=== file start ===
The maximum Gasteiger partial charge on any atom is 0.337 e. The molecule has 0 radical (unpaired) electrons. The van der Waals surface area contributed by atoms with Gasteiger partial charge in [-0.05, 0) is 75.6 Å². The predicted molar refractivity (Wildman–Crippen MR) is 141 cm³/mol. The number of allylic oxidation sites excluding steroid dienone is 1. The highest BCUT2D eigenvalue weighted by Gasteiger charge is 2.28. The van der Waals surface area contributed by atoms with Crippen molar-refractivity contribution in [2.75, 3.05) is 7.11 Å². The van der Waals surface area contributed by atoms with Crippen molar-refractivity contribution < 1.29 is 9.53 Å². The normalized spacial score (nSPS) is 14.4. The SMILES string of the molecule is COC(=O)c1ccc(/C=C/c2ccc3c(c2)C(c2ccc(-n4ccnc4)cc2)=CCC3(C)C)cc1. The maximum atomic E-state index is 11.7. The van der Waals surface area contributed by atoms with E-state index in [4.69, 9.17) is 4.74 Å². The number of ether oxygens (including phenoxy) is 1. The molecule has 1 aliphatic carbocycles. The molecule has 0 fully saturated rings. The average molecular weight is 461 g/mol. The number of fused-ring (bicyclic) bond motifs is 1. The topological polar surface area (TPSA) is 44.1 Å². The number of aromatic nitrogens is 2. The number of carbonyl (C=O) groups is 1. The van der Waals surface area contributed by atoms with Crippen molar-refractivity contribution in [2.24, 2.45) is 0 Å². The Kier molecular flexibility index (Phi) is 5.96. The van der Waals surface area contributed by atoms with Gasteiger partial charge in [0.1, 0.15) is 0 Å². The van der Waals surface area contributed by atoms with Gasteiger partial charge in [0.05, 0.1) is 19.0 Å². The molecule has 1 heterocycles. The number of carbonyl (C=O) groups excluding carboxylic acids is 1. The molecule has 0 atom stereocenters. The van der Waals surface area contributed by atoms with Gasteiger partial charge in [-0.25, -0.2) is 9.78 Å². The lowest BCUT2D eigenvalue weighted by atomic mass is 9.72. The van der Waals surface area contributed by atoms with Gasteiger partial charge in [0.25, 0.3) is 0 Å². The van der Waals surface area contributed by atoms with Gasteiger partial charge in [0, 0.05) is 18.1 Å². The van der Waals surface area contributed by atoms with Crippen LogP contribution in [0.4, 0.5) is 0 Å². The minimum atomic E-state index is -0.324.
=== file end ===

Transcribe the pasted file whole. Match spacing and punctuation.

The maximum Gasteiger partial charge on any atom is 0.337 e. The molecule has 0 radical (unpaired) electrons. The van der Waals surface area contributed by atoms with Gasteiger partial charge in [-0.05, 0) is 75.6 Å². The predicted molar refractivity (Wildman–Crippen MR) is 141 cm³/mol. The number of allylic oxidation sites excluding steroid dienone is 1. The highest BCUT2D eigenvalue weighted by Gasteiger charge is 2.28. The van der Waals surface area contributed by atoms with Crippen molar-refractivity contribution in [2.75, 3.05) is 7.11 Å². The van der Waals surface area contributed by atoms with Crippen molar-refractivity contribution < 1.29 is 9.53 Å². The normalized spacial score (nSPS) is 14.4. The SMILES string of the molecule is COC(=O)c1ccc(/C=C/c2ccc3c(c2)C(c2ccc(-n4ccnc4)cc2)=CCC3(C)C)cc1. The maximum atomic E-state index is 11.7. The van der Waals surface area contributed by atoms with E-state index in [4.69, 9.17) is 4.74 Å². The number of ether oxygens (including phenoxy) is 1. The molecule has 1 aliphatic carbocycles. The molecule has 0 fully saturated rings. The average molecular weight is 461 g/mol. The number of fused-ring (bicyclic) bond motifs is 1. The topological polar surface area (TPSA) is 44.1 Å². The number of aromatic nitrogens is 2. The number of carbonyl (C=O) groups is 1. The van der Waals surface area contributed by atoms with Crippen molar-refractivity contribution in [2.24, 2.45) is 0 Å². The Kier molecular flexibility index (Phi) is 5.96. The van der Waals surface area contributed by atoms with Gasteiger partial charge in [0.1, 0.15) is 0 Å². The van der Waals surface area contributed by atoms with Gasteiger partial charge in [0.05, 0.1) is 19.0 Å². The molecule has 1 heterocycles. The number of carbonyl (C=O) groups excluding carboxylic acids is 1. The molecule has 0 atom stereocenters. The van der Waals surface area contributed by atoms with Gasteiger partial charge in [-0.25, -0.2) is 9.78 Å². The lowest BCUT2D eigenvalue weighted by atomic mass is 9.72. The van der Waals surface area contributed by atoms with Gasteiger partial charge in [0.25, 0.3) is 0 Å². The van der Waals surface area contributed by atoms with Gasteiger partial charge in [0, 0.05) is 18.1 Å². The van der Waals surface area contributed by atoms with Crippen LogP contribution in [0.4, 0.5) is 0 Å². The minimum atomic E-state index is -0.324.